I’ve been thinking a lot more about editing than I ever have before. That’s largely because of Tony Zhou, and his video series Every Frame a Painting. If you haven’t seen them, they are short (5~10m) videos where he dissects a particular filmmakers specific hallmarks. Whether it’s the use of the lateral tracking shot in animated features, or how Michael Bay uses parallax, he’s slowly teaching a virgin public about the unseen details of constructing a visual narrative. I’m tempted to think of it as the cinematic equivalent of Scott McCloud’s ‘Understanding Comics’. Here are two of my favourites:
It’s interesting to see what the particular catalyst for a moment turns out to be. Or vice versa, how one small novelty explodes into a new way of thinking about media. Because Zhou’s videos have brought to my, and many other people’s attention, a whole range of videos and processes that were otherwise just blips on the radar. In teaching us how to understand editing, he’s turned us all into would-be surgeons.
My favourite example of this is with the Hobbit films. We all unanimously agree that 12 hours of footage to explore a book that takes 6 hours to read is egregious. No one necessarily asked for a trilogy, and like we see with almost all franchises today (Harry Potter, Twilight, Hunger Games etc.) Breaking the story into multiple parts often reads as a financial rather than artistic decision. So here we have not one but three examples of Tolkien/Jackson fans, taking inspiration from the wealth of a available footage and turning them into new, compellingly retold versions of the same story. The first, a four hour cut known as The Tolkien Edit, the second, Just over 3 hours of A Hobbit’s Cut, and lastly—and most tastefully named— There and Back Again coming in at just under 3 hours. Here’s what I like about this. It’s not a senseless parody or cruel criticism of the original. It’s the idea that these overwrought franchises are providing the ingredients with which we can create the meal. I would love to see a cut down version of The Hunger Games, or any other franchise for that matter.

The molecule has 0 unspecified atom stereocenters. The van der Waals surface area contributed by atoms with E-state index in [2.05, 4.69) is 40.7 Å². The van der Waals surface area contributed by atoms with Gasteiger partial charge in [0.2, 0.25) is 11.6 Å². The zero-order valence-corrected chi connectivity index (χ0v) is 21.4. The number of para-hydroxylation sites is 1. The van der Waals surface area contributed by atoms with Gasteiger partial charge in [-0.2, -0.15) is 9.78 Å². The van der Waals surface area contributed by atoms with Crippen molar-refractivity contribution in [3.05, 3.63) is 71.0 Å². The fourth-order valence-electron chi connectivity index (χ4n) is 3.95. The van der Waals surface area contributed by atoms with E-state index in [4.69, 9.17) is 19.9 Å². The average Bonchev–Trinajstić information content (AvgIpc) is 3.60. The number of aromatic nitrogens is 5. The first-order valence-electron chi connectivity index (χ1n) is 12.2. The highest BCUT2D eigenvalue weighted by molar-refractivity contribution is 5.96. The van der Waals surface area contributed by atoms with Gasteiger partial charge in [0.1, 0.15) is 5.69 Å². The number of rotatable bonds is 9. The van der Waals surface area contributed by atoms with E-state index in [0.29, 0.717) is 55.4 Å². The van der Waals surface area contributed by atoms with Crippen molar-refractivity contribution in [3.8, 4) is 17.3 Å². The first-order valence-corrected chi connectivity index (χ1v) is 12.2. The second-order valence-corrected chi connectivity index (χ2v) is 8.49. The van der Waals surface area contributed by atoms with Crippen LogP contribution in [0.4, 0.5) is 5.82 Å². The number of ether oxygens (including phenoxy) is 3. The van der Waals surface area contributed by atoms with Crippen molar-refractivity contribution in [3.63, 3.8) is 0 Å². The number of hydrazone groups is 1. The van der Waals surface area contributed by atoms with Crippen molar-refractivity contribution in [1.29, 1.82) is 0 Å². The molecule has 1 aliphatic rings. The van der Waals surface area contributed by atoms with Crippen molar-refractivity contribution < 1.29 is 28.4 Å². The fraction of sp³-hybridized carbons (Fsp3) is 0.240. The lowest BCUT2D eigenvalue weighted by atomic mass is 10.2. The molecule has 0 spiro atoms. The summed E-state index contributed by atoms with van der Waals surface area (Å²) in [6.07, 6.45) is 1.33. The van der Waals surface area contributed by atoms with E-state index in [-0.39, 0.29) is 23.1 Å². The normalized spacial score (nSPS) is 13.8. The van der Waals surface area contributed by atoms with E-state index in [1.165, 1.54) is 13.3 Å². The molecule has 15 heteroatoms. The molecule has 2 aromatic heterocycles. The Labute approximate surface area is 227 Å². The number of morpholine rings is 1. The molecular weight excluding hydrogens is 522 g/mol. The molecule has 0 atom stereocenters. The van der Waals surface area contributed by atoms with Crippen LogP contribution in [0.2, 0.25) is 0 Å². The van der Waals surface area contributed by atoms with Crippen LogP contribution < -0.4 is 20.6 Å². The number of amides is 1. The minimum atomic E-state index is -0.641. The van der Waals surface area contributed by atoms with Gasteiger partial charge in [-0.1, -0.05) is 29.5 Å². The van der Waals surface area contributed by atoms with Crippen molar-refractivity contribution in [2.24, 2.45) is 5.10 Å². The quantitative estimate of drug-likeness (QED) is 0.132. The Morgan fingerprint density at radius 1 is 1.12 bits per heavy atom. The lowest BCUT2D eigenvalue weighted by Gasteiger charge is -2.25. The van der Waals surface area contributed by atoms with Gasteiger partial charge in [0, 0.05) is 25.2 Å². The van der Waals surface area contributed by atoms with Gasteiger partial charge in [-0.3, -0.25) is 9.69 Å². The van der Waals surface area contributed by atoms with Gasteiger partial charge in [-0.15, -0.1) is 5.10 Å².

The same goes for TV. With teased out versions of existing properties such as Fargo, From Dusk Till Dawn, 12 Monkeys or Bates Motel (the list is endless here) we could create infinite permutations of feature-length films without sacrificing quality or integrity. Topher Grace has already recut the Star Wars prequel films into one 85-minute edit. Not only that, but we have already successful filmmakers such as Steven Soderbergh using this same liberty to explore new interesting perspectives on films such as Raiders of the Lost Ark, Heaven’s Gate, Psycho and 2001: A Space Odyssey. In the age of DRM and walled gardens, it’s nice to see that it’s still in our power to negotiate with the media we see. It’s remix culture at its finest, and freedom in a world that can feel a little too locked down.